Surprisingly, only about 20 percent of diamonds are fit for gem use. It must be the beauty and rarity of the few, that have led to the enduring desire of the many!

Friday, March 23, 2007

Special Update by

Well peoples - this is good, this is very-very good. There's a magazine called Lapidary Journal, it's been around for 60 years and in June will be called Jewelry Arts. From me sending in a Press Release last week and my portfolio to another magazine where that editor sent my information to an editor for Lapidary Journal - I was asked to do a step by step tutorial for their magazine. Guys - this is huge for me. I'm so honored to have been chosen to do this and at the same time I'm excited and a bit nervous too. Luckily, there is no deadline so I can take my time on the project... and what a project it will be. I am recreating this pendant and will have to write out each and every step as well as photograph it along the way. Thank goodness I studied photography! At the end of the article, I get to write a short bio with a mug shot and a link to my web site. Let's celebrate!! :)

Thursday, March 22, 2007

Check out Ahna's new ad...

Saturday, March 3, 2007

Thursday, March 1, 2007

What's so great about March? Aquamarine!! by JQJewelryDesigns

What's so Great About March?

by Jill Quisenberry

Most gem scholars agree that the tradition of birthstones arose from the Breastplate of Aaron: a ceremonial
religious garment set with twelve gemstones that represented the twelve tribes of Israel and also corresponded
with the twelve signs of the zodiac and the twelve months of the year...

Aquamarine is the modern March birthstone and the accepted gem for the 19th wedding anniversary. It is also
the birth stone for the Zodiac sign of Scorpio. According to the saga it originated in the treasure chest of fabulous
mermaids, and has, since ancient times, been regarded as the sailors' lucky stone. It is said that sailors wore
aquamarine gemstones to keep them safe and prevent seasickness. Modern folk lore states that it is attuned to the sea,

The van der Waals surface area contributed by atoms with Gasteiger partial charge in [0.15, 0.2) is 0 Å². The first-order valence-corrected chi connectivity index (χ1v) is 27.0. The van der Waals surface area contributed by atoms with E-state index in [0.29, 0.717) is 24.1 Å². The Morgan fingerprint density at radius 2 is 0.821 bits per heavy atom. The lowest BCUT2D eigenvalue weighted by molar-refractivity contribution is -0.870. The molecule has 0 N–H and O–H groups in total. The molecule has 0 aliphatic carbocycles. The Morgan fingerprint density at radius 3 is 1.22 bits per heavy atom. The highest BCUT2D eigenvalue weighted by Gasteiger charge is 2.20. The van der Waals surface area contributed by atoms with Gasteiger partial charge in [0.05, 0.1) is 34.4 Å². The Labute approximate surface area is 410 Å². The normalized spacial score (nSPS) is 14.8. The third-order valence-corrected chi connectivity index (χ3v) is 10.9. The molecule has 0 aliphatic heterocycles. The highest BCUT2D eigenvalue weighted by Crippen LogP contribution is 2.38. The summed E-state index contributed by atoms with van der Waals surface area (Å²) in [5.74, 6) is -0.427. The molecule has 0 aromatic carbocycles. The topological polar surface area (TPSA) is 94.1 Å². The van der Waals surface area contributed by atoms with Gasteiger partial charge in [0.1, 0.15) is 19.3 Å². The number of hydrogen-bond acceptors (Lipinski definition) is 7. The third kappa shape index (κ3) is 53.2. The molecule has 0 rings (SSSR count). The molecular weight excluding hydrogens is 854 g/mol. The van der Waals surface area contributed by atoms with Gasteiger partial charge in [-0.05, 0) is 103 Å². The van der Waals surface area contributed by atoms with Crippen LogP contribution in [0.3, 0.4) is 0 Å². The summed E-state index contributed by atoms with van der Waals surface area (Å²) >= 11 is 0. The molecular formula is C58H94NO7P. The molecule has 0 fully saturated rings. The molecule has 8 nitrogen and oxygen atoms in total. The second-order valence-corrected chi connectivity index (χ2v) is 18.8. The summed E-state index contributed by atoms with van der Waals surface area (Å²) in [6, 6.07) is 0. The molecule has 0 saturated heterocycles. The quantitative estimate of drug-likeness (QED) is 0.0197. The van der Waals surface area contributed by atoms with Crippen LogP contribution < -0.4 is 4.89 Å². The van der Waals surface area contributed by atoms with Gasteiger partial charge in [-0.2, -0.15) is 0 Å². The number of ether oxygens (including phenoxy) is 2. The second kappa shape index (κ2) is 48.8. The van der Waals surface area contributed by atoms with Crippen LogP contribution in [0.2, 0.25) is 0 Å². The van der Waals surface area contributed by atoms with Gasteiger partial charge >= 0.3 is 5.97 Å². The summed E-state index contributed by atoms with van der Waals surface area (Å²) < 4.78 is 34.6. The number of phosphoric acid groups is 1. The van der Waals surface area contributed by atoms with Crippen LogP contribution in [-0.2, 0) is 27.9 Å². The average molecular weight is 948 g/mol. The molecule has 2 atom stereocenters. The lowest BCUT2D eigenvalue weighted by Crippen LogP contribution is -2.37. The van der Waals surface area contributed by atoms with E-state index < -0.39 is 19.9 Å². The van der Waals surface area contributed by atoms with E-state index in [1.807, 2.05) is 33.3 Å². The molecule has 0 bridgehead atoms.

and protects all travelers on water - so don't forget to wear aquamarine on your next cruise!

Deriving its name from the Latin 'aqua' (water) and 'mare' (sea), Aquamarine is a variety of beryl, like the
emerald. It ranges in color from an almost colorless pale blue to blue-green or teal, with the most prized
color a deep-blue aqua color. The most valuable aquamarines come from Brazil, but it is also mined in Kenya and
Nigeria, Madagascar, Zambia, Tanzania, Sri Lanka, Pakistan, Afghanistan and Russia.

The blue of aquamarine is a divine, eternal color, because it is the color of the sky. Since early times,
aquamarine has been believed to endow the wearer with foresight, courage, and happiness. It is said to increase
intelligence and make one youthful. It is a calming crystal to the emotions and stimulates communication and
clearer self-expression. Good for meditation as it heightens mental clarity.

However, aquamarine blue is also the color of water with its life-giving force. As a healing stone, it is said
to be effective as a treatment for anxiety, tension, headaches and tired eyes. However, it is surely better
still to wear aquamarine, since according to the old traditions this promises a happy marriage and is said to
bring the woman who wears it joy and wealth into the bargain.